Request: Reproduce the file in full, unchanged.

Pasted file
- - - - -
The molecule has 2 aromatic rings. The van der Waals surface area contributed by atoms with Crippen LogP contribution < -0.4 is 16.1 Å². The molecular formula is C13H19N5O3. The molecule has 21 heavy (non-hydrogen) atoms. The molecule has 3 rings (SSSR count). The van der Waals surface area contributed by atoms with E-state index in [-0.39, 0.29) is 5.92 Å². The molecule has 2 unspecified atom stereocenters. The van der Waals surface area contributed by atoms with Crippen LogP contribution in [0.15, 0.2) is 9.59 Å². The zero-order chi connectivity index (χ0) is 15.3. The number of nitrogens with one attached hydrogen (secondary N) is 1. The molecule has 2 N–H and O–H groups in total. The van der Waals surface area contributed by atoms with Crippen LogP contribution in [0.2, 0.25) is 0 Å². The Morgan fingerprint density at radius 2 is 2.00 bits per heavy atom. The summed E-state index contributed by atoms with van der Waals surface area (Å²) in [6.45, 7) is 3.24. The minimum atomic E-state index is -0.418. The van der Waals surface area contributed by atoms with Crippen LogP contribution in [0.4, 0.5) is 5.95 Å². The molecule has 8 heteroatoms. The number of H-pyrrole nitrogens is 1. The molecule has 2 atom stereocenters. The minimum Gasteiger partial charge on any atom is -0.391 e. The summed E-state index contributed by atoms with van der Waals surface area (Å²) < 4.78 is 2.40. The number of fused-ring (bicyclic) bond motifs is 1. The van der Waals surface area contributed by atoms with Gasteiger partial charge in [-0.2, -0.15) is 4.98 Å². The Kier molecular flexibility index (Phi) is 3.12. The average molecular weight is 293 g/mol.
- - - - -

The molecule has 2 aromatic rings. The van der Waals surface area contributed by atoms with Crippen LogP contribution < -0.4 is 16.1 Å². The molecular formula is C13H19N5O3. The molecule has 21 heavy (non-hydrogen) atoms. The molecule has 3 rings (SSSR count). The van der Waals surface area contributed by atoms with E-state index in [-0.39, 0.29) is 5.92 Å². The molecule has 2 unspecified atom stereocenters. The van der Waals surface area contributed by atoms with Crippen LogP contribution in [0.15, 0.2) is 9.59 Å². The zero-order chi connectivity index (χ0) is 15.3. The number of nitrogens with one attached hydrogen (secondary N) is 1. The molecule has 2 N–H and O–H groups in total. The van der Waals surface area contributed by atoms with Crippen LogP contribution in [0.2, 0.25) is 0 Å². The Morgan fingerprint density at radius 2 is 2.00 bits per heavy atom. The summed E-state index contributed by atoms with van der Waals surface area (Å²) in [6.45, 7) is 3.24. The minimum atomic E-state index is -0.418. The van der Waals surface area contributed by atoms with Crippen LogP contribution in [0.4, 0.5) is 5.95 Å². The molecule has 8 heteroatoms. The number of H-pyrrole nitrogens is 1. The molecule has 2 atom stereocenters. The minimum Gasteiger partial charge on any atom is -0.391 e. The summed E-state index contributed by atoms with van der Waals surface area (Å²) < 4.78 is 2.40. The number of fused-ring (bicyclic) bond motifs is 1. The van der Waals surface area contributed by atoms with Gasteiger partial charge in [-0.2, -0.15) is 4.98 Å². The Kier molecular flexibility index (Phi) is 3.12. The average molecular weight is 293 g/mol.